The function of the heart is to pump the blood to the lungs and from there, loaded up with oxygen, to pump it to the rest of the body where the oxygen is used up. In congestive heart failure, the heart is unable to adequately circulate blood. One of the primary reasons in dogs that the heart begins to fail is heart valve degeneration.
The disease process and symptoms differ based on which part of the heart is affected. Oxygen depleted blood is returned to the heart and enters the heart into the right atrium. It then travels into the right ventricle, is pumped through the lungs, then enters the left atrium, and passes into the left ventricle which then pumps the blood to the body.
With right sided heart failure, the right atrium and ventricle are not working effectively, and blood gets backed up in the systemic circulation, where the blood traffic becomes congested. As a consequence fluid seeps into, and accumulates in the abdomen (ascites), causing discomfort and pressing on the surrounding organs. Fluid may also leak from veins into the limbs, causing swelling, known as peripheral edema.
With left sided congestive heart failure - the more common kind -, the blood flow gets backed up in the lungs. Fluid seeps into the lungs, causing pulmonary edema. With time the heart will become enlarged and press on the surrounding airways, causing irritation. The most common clinical signs are reduced energy level and coughing. You may notice that your dog does not enjoy going for walks anymore, lags behind and doesn't play with her toys. Her breathing may appear rapid and more labored.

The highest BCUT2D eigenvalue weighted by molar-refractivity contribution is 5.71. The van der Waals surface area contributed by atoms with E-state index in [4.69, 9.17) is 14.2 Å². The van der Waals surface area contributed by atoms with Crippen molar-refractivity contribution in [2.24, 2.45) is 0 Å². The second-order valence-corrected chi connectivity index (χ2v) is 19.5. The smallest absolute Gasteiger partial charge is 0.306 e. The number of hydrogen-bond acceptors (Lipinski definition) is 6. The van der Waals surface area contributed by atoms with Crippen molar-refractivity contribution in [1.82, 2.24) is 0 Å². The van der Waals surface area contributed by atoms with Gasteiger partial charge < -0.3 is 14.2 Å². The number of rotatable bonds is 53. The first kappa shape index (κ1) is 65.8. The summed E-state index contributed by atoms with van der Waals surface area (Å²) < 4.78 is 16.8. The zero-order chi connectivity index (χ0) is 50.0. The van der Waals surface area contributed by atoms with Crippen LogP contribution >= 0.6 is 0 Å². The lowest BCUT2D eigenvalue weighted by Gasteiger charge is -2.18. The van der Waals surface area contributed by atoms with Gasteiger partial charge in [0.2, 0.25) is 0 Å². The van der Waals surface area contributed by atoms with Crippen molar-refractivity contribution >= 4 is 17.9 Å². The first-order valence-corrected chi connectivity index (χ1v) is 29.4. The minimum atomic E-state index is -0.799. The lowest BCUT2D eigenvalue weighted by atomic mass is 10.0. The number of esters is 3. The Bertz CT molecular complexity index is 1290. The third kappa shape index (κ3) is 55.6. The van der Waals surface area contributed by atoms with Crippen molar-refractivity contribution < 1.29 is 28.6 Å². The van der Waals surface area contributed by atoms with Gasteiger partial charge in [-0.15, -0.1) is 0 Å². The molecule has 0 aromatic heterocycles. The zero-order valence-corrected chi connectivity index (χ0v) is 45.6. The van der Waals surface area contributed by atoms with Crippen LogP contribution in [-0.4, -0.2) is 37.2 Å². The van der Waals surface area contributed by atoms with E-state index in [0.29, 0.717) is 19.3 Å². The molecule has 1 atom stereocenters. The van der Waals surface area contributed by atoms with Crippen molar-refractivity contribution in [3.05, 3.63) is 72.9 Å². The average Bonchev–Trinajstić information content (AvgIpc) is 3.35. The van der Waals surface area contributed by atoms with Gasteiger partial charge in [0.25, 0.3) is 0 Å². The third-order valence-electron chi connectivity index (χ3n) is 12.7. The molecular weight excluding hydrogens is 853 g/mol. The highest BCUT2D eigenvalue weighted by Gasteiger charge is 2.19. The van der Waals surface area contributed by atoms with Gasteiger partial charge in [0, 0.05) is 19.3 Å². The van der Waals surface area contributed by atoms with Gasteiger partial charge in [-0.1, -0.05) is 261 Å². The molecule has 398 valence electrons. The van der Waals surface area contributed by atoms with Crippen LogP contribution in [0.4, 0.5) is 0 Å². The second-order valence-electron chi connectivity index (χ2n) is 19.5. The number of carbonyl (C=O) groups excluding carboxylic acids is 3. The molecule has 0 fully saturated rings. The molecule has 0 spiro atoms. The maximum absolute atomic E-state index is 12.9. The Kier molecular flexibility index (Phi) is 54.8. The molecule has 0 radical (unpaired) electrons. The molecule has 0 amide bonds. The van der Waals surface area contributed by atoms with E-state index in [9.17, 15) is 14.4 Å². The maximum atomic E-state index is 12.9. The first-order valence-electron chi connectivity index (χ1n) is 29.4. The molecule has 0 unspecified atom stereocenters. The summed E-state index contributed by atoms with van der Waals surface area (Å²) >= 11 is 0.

Physical exam, x-rays, electrocardiogram and an ultrasound of the heart will offer great information and will help your veterinarian and veterinary cardiologist make a diagnosis and create a treatment plan for your dog. Close monitoring may be needed after initiating therapy, as the medications prescribed can affect other internal organs.
When therapy is successful, you will notice a decrease in coughing and an improved ability to breath. As a rule of thumb, your veterinarian will ask you to report if the breathing rate is faster than 40 breaths per minute at rest.
Much progress has been made in the treatment of heart failure and with proper care and monitoring, your dog's quality and length of life can be greatly improved.